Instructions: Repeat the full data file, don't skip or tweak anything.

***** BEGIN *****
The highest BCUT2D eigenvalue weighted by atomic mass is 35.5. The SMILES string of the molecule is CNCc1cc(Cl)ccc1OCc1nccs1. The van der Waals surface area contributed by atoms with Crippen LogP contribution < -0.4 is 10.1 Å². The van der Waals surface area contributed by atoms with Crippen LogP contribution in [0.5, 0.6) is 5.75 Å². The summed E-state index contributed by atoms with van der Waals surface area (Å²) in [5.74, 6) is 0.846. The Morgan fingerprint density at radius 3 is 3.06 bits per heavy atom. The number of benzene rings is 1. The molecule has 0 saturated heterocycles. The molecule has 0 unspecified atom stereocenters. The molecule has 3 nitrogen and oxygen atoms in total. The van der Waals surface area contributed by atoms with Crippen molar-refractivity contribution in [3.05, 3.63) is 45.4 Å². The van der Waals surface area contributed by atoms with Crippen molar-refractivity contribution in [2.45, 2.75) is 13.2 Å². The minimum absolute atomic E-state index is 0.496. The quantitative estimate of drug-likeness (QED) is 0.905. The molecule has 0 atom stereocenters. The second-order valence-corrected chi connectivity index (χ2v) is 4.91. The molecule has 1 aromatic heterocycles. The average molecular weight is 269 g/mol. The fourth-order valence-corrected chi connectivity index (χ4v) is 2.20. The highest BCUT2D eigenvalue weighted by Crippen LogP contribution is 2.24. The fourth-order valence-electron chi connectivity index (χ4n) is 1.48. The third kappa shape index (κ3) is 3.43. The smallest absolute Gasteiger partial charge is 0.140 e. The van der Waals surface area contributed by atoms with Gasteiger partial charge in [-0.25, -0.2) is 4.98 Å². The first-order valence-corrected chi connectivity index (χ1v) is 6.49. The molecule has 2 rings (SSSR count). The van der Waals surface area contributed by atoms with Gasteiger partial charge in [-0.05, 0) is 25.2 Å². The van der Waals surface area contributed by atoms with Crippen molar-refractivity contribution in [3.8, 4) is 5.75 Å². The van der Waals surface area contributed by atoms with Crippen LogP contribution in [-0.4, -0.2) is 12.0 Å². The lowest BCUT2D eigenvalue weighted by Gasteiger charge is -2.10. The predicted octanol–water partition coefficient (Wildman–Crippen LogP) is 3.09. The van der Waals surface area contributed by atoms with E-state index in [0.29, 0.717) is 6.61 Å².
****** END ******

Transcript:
The highest BCUT2D eigenvalue weighted by atomic mass is 35.5. The SMILES string of the molecule is CNCc1cc(Cl)ccc1OCc1nccs1. The van der Waals surface area contributed by atoms with Crippen LogP contribution < -0.4 is 10.1 Å². The van der Waals surface area contributed by atoms with Crippen LogP contribution in [0.5, 0.6) is 5.75 Å². The summed E-state index contributed by atoms with van der Waals surface area (Å²) in [5.74, 6) is 0.846. The Morgan fingerprint density at radius 3 is 3.06 bits per heavy atom. The number of benzene rings is 1. The molecule has 0 saturated heterocycles. The molecule has 0 unspecified atom stereocenters. The molecule has 3 nitrogen and oxygen atoms in total. The van der Waals surface area contributed by atoms with Crippen molar-refractivity contribution in [3.05, 3.63) is 45.4 Å². The van der Waals surface area contributed by atoms with Crippen molar-refractivity contribution in [2.45, 2.75) is 13.2 Å². The minimum absolute atomic E-state index is 0.496. The quantitative estimate of drug-likeness (QED) is 0.905. The molecule has 0 atom stereocenters. The second-order valence-corrected chi connectivity index (χ2v) is 4.91. The molecule has 1 aromatic heterocycles. The average molecular weight is 269 g/mol. The fourth-order valence-corrected chi connectivity index (χ4v) is 2.20. The highest BCUT2D eigenvalue weighted by Crippen LogP contribution is 2.24. The fourth-order valence-electron chi connectivity index (χ4n) is 1.48. The third kappa shape index (κ3) is 3.43. The smallest absolute Gasteiger partial charge is 0.140 e. The van der Waals surface area contributed by atoms with Gasteiger partial charge in [-0.25, -0.2) is 4.98 Å². The first-order valence-corrected chi connectivity index (χ1v) is 6.49. The molecule has 2 rings (SSSR count). The van der Waals surface area contributed by atoms with Gasteiger partial charge in [-0.05, 0) is 25.2 Å². The van der Waals surface area contributed by atoms with Crippen molar-refractivity contribution in [3.8, 4) is 5.75 Å². The van der Waals surface area contributed by atoms with Crippen LogP contribution in [-0.4, -0.2) is 12.0 Å². The lowest BCUT2D eigenvalue weighted by Gasteiger charge is -2.10. The predicted octanol–water partition coefficient (Wildman–Crippen LogP) is 3.09. The van der Waals surface area contributed by atoms with E-state index in [0.29, 0.717) is 6.61 Å².